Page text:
President Barack Obama accepts the nomination for re-election Thursday, Sept. 6, 2012 and told the cheering crowd at the Democratic National Convention meeting in Charlotte, N.C. that the "path is harder - but it leads to a better place."
Photographer: Win McNamee/Getty Images
Barack Obama unveiled an updated version of hope and change Thursday night in accepting the Democratic Party's nomination for president.
He clearly hopes that his message of accomplishment and optimism will convince voters - particularly in swing states like Ohio - that now is not the time to make a change.
But the realities of a still struggling economy, wars and unrest on foreign soil and a well-financed Republican Party criticizing and questioning every decision he's made will make for bruising campaign season for the president.
In his DNC speech Obama, a gifted and inspiring orator, clearly followed the long-held belief that elections are about the next term not the last term, and that promises, potential and platitudes can inspire an electorate.
Yet as they did last week and will continue to do until election day, the Republicans and Mitt Romney - boosted by the bottomless wallets of Super PACs - will make the case that the country is headed in the wrong direction with Barack Obama at the helm.
Meanwhile the president and the Democrats will work to ignite their base and motivate coveted independents with a message that the GOP is all about gloom and doom while the emphasis should be on solving problems and creating opportunity.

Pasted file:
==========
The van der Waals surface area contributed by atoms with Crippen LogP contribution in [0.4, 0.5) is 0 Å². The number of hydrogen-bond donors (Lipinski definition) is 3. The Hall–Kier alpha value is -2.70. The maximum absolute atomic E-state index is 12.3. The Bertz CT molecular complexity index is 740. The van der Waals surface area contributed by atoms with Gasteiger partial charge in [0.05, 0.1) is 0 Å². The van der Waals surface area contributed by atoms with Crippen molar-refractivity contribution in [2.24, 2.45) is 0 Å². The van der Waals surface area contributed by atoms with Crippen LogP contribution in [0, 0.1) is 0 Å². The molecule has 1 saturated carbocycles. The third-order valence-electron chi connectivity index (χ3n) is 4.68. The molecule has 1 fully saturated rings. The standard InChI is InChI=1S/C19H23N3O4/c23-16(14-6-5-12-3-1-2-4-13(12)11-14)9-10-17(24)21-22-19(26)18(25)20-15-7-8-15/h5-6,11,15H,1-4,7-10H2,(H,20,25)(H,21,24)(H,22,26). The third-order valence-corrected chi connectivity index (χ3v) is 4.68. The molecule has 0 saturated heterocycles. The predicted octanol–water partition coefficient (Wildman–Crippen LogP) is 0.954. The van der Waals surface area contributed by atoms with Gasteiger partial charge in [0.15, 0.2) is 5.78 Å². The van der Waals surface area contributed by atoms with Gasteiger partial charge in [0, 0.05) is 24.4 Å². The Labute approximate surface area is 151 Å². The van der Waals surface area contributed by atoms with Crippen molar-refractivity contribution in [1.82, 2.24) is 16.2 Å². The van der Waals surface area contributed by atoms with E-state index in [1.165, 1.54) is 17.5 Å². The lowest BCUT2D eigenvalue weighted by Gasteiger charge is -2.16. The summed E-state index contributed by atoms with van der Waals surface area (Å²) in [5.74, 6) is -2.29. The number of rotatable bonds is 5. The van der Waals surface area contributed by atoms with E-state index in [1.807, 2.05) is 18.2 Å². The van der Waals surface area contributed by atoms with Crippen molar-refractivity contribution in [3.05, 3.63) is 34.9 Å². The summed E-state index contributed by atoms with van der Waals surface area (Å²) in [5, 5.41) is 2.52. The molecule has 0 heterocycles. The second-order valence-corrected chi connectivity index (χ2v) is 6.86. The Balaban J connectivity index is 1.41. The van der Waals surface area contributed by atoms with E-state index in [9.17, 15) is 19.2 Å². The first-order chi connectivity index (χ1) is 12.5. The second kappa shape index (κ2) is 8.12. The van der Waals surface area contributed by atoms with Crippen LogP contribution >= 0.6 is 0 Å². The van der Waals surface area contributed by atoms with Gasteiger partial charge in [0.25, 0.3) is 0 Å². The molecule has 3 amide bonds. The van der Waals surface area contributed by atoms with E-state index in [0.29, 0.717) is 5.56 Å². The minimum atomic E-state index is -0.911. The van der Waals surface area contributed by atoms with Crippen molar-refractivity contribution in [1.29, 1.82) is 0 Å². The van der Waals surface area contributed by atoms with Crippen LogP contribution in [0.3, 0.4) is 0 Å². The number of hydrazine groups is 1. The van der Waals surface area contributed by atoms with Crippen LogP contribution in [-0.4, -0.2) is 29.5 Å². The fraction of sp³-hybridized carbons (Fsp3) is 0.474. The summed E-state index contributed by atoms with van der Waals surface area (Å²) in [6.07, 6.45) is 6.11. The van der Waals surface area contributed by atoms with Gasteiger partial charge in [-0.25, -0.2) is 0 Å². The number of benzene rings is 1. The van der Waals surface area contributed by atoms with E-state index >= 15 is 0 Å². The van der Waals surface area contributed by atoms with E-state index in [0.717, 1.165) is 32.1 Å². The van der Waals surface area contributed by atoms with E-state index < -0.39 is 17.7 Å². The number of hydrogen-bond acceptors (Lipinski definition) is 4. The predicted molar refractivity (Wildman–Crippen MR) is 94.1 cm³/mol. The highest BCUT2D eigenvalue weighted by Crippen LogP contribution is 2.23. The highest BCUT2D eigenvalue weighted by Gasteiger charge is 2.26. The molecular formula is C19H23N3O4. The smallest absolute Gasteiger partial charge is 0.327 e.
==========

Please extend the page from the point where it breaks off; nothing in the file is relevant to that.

That worked four years ago, when Obama was a fresh-faced outsider offering an attractive alternative to eight years of Bush fatigue, two wars and a depression-like economy.
But after a near full-term in the White House, are voters still listening when Obama says that better days are ahead?
The next two months are a political sprint. Both parties have wrapped up their conventions, made lots of promises and disparaged and attacked the other side. Now, the pace is even more frantic. The attack ads will grow sharper. The rhetoric will become more heated. The money will flow like water out of a hose. And Ohio voters are right in the middle of the battle.
By Nov. 6, Ohio residents will be tired of campaign ads, sick of direct mail and worn down by the presidential race. But when you consider that out of 50 states just a chosen few - Ohio, Florida, Virginia and a couple of others - will chose the next president, then it's time to sit back and enjoy what is going to be an historic ride.
Patrick Crowley is a political contributor for 9 News. Read Crowley’s bio at http://www.wcpo.com/dpp/about_us/patrick-crowley-bio .